Environmental Effects of Oil Spill

When an oil spill occurs, many elements of the environment may be affected. Depending on the magnitude of the spill and its location, the effects can vary, ranging from minimal to serious ones. For instance, oil spills can have a major impact on the temporary animal and fish loss of habitat. Heavy oils may affect several organism functions like respiration, feeding, and thermo-regulation. At the same time, the entire ecosystem can change temporarily because of the chemical components and elements of the spilled oil that are toxic to the environment.

Usually, the oil spills occurring in a water environment (e.g., ocean or seas, or leaks from rigs ending up in water) are rapidly degraded as compared to oil spills on land or in the subsurface environment. However, if an aquatic oil spill is substantial enough (such as in the case of Exxon Valdez 1989 spill or the April 2010 BP spill in the Gulf of Mexico from offshore drilling) then the effects on marine life, birds, humans and ecosystems (including marshes and wetlands, as well as shorelines or gulf coasts) could be serious. In order to understand the type and magnitude of oil spill effects, we need to first understand the fate and transport of spilled oil.

The general fate and transport of spilled oil dictates its environmental effects and mainly involves:

The oil resulted from oil spills is transported throughout the environment in various forms, and has various characteristics that influence its effects over the environmental elements. Some of the main characteristics of the oil are briefly presented in the table below:

Main oil characteristics relevant to transportationOil Spill environmentTransportation of the spilled oil
Lighter (less dense) than water Aqueous (e.g., marine) Spilled oil will accumulate on top of water surface if the oil in the underwater spills (such as the one from offshore drilling) will move upward and settle on the surface of the water. Then, it may disperse over large areas in the marine environment due to the various water currents and waves.
Land or Subsurface Spilled oil can reach groundwater bodies, in which case it will form a sheen on top of groundwater and will move at lower speeds.
Mixture of volatile compounds (e.g., hydrocarbons) Aqueous (e.g., marine) Spilled oil starts evaporating when in contact with air (when it reaches the top of the water), and so the air above the spill becomes polluted with various volatile oil components. Depending on their concentration, such air pollutants may travel by the wind and aerosols.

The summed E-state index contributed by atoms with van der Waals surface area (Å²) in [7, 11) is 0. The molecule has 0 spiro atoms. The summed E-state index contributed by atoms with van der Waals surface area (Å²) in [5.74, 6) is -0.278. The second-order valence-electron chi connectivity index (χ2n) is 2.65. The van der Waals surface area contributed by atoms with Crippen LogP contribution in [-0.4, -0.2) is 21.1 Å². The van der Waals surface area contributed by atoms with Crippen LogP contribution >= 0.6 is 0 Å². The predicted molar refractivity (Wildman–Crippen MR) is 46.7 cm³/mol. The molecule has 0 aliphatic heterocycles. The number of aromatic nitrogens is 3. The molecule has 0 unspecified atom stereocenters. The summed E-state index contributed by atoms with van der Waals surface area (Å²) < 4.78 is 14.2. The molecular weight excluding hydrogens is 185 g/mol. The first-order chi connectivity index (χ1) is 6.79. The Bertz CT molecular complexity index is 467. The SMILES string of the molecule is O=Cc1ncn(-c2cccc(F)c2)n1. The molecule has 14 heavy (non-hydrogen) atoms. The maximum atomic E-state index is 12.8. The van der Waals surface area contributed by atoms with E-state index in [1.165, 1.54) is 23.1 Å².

Land or Subsurface Volatilization is accentuated on land surfaces and in shallow subsurface depths, because spilled oil must be in contact with air in order for the volatilization to occur. Once evaporated, the volatile gaseous compounds usually travel upward through soil pores and, depending on the concentration, may reach the surface and accumulate in any existing structure (e.g., homes).
Mixture of compounds with different water solubility Aqueous (e.g., marine) Although oil accumulates on top of the water (as non-aqueous phase liquid), some oil compounds may dissolve (to some extent) in the water. If dissolved, such compounds integrate into the sea life.
Land or Subsurface  
Formation of oil slicks or sheens on water Aqueous (e.g., marine) Because oil and water are not miscible, oil slicks form whenever oil is spilled into the water. These slicks persist in the environment for a long time.
Land or Subsurface The oil carried by rainwater in particulate matter forms may persist in the subsurface environments, including the top of groundwater,  for decades.
Oil has a physical state (liquid) and biodegradable components Aqueous (e.g., marine) Some natural attenuation processes may reduce the amount of oil. This is due to a combination of evaporation, dissolution, and biodegradation of oil spill. In sea or river environments such natural attenuation processes are faster than those in subsurface environments, on land or in groundwater.
Land or Subsurface
Oil composition involving the presence of individual components with environmental persistence and bioaccumulative potential (e.g., PAHs) Aqueous (e.g., marine) Some oil components may persist in the environment for longer periods of time, accumulating in sediments, sea life, and wildlife.

The effects of oil spills are not limited to the environment. There are immediate effects on humans, fish, animals, birds and wildlife in general, mainly due to: